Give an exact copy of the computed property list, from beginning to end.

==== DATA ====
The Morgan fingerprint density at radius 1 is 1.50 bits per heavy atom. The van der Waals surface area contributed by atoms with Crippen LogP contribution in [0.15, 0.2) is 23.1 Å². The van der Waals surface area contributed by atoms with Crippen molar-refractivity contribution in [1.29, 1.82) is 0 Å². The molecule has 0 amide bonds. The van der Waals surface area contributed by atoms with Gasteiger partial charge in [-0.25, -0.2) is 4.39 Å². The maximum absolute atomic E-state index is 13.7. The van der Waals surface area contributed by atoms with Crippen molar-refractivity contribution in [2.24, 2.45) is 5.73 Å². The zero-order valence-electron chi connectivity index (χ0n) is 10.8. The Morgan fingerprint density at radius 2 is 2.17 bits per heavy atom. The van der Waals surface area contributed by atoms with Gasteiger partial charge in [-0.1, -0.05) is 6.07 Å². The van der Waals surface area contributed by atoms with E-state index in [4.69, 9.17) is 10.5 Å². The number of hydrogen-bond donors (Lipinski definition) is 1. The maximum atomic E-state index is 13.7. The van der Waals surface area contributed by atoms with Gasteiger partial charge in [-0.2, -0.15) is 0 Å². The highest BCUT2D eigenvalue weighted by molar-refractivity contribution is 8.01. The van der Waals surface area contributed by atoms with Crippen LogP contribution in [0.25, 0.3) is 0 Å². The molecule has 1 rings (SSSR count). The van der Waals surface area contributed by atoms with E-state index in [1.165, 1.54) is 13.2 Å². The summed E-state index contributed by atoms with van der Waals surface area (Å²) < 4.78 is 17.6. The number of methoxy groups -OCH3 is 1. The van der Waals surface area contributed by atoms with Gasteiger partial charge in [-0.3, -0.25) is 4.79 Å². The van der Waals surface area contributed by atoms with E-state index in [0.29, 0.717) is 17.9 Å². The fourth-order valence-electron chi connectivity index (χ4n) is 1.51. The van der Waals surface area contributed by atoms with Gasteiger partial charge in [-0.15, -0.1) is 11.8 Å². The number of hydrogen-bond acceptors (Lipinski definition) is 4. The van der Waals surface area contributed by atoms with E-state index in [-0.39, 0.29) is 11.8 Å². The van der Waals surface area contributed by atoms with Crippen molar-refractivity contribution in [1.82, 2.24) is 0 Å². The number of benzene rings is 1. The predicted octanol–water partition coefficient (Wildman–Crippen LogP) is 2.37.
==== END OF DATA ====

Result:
The Morgan fingerprint density at radius 1 is 1.50 bits per heavy atom. The van der Waals surface area contributed by atoms with Crippen LogP contribution in [0.15, 0.2) is 23.1 Å². The van der Waals surface area contributed by atoms with Crippen molar-refractivity contribution in [1.29, 1.82) is 0 Å². The molecule has 0 amide bonds. The van der Waals surface area contributed by atoms with Gasteiger partial charge in [-0.25, -0.2) is 4.39 Å². The maximum absolute atomic E-state index is 13.7. The van der Waals surface area contributed by atoms with Crippen molar-refractivity contribution in [2.24, 2.45) is 5.73 Å². The zero-order valence-electron chi connectivity index (χ0n) is 10.8. The Morgan fingerprint density at radius 2 is 2.17 bits per heavy atom. The van der Waals surface area contributed by atoms with Gasteiger partial charge in [-0.1, -0.05) is 6.07 Å². The van der Waals surface area contributed by atoms with E-state index in [4.69, 9.17) is 10.5 Å². The number of hydrogen-bond donors (Lipinski definition) is 1. The maximum atomic E-state index is 13.7. The van der Waals surface area contributed by atoms with Gasteiger partial charge in [-0.2, -0.15) is 0 Å². The highest BCUT2D eigenvalue weighted by molar-refractivity contribution is 8.01. The van der Waals surface area contributed by atoms with Crippen LogP contribution in [0.25, 0.3) is 0 Å². The molecule has 1 rings (SSSR count). The van der Waals surface area contributed by atoms with E-state index in [1.165, 1.54) is 13.2 Å². The summed E-state index contributed by atoms with van der Waals surface area (Å²) < 4.78 is 17.6. The number of methoxy groups -OCH3 is 1. The van der Waals surface area contributed by atoms with Gasteiger partial charge in [-0.3, -0.25) is 4.79 Å². The van der Waals surface area contributed by atoms with E-state index in [0.29, 0.717) is 17.9 Å². The fourth-order valence-electron chi connectivity index (χ4n) is 1.51. The van der Waals surface area contributed by atoms with Gasteiger partial charge in [-0.15, -0.1) is 11.8 Å². The number of hydrogen-bond acceptors (Lipinski definition) is 4. The van der Waals surface area contributed by atoms with E-state index in [-0.39, 0.29) is 11.8 Å². The van der Waals surface area contributed by atoms with Crippen molar-refractivity contribution in [1.82, 2.24) is 0 Å². The number of benzene rings is 1. The predicted octanol–water partition coefficient (Wildman–Crippen LogP) is 2.37.